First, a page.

MORE BLOOD

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Floyd Frazier, who was killed on Sunday

Noelita Lawrence – Staff Reporter

Western Jamaica continues to bleed, amidst cries from some quarters that the State of Emergency imposed on the region over a month ago, is ineffective.

Killings seem to be the order of the day, especially in St. James and Westmoreland, with several deaths and scores of persons wounded across the three parishes, to include Hanover.

The latest victims are 25-year-old Kimani McIntosh of Mud Valley, Granville, and Floyd Frazer, contractor of Richmond Hill and Norwood, both in St. James, as well as 22-year-old Junior Campbell of Hartford, Whithorn in Westmoreland.

McIntosh was killed about midday on Monday. Reports are that residents heard gunshots and later saw McIntosh running towards the Retirement main road where he collapsed. He was assisted to the Cornwall Regional Hospital where he was pronounced dead.

He was reportedly shot in the head and upper body.

In Frazer’s case, police report that about 8 p.m. on Sunday, he was driving in the upper class community of Mango Walk, when he was ambushed and shot dead by unknown thugs.

Campbell, meanwhile, was shot dead by unknown assailants as he lay asleep inside a house in the community called Train Line in Hartford.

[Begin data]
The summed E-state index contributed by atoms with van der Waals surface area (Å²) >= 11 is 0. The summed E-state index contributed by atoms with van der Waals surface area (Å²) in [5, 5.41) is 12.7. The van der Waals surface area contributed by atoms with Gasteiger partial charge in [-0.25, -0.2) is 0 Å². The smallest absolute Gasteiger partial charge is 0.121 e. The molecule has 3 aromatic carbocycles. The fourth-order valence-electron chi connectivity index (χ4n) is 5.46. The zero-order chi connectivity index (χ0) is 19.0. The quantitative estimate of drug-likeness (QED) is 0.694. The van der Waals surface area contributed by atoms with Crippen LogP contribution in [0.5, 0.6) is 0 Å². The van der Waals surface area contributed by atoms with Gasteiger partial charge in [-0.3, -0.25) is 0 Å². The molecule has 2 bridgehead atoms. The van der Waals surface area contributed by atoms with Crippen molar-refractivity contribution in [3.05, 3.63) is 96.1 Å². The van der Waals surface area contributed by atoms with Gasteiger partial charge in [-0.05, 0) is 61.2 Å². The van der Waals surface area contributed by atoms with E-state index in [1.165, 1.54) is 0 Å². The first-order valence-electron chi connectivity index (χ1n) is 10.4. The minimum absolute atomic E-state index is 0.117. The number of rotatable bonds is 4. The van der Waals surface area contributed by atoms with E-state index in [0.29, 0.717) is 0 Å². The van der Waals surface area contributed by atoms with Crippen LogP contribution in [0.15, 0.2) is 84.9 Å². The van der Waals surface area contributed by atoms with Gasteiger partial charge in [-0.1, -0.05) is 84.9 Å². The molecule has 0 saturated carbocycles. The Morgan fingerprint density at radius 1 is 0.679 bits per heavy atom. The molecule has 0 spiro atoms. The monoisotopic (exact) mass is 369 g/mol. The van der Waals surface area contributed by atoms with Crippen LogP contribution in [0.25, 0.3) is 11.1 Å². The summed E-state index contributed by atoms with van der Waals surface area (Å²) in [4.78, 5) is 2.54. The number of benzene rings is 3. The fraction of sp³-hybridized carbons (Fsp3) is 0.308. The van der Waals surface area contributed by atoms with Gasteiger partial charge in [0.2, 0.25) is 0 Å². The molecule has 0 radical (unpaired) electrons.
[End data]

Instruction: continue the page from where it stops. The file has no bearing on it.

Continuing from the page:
According to reports from the Police, Campbell was in a back room of the dwelling on a bed when hoodlums opened gunfire through the glass door and the window, hitting him in the neck.

The gunmen later escaped on foot and Campbell was later pronounced dead at the Sav-la-Mar Hospital.

SOE NOT WORKING

Some residents living in various communities where the crimes have been rampant and show no sign of slowing, insist the State of Emergency is a big waste of time and taxpayers’ money.

Scarlett Wisdom, who hails from Salt Spring, St. James, where shootings have continued, though no killings, told the Western Mirror. “I don’t know what the hell this State of Emergency is for, it’s just all a grand waste of time. Over here, gun shots continue to ring out night after night and although nobody nah dead, the guns them still on the street, plenty.”

Courtney McPherson of Granville also feels that crime is still too active in the parish. “I am trying to further my education and night after night, it proves very difficult for me as staying out late at night to participate in study sessions could prove costly. I have to try and get home as early as I can as in my area, where a man was killed recently, you know the guns are still there because you hear them at nights, even in your sleep.”

“The soldiers are on patrol almost all the time, you see them in the communities walking the lanes and conversing with the residents, but that’s not helping to rid the street of the dangerous weapons,” McPherson declared.

“Some soldiers come through pon a certain time,” declared ‘Miss Cutie’ of Paradise, “but larks, that alone nah help. Andrew need another plan. Is like the bad man them know when them coming and when they are to leave so. They come off the street until and then the action begins. I’ve been living here since me born and trust me, these young boys carrying out the wrongdoings, some of them are as clever as the lawmen and even more.”

Last week, PNP Caretaker for Central St. James, Andre Hylton, told the Western Mirror that the state of emergency is not working. ‘What we need is to sit down with the youths in these communities. We have to invite them around the table and have them become a part of the solution.”

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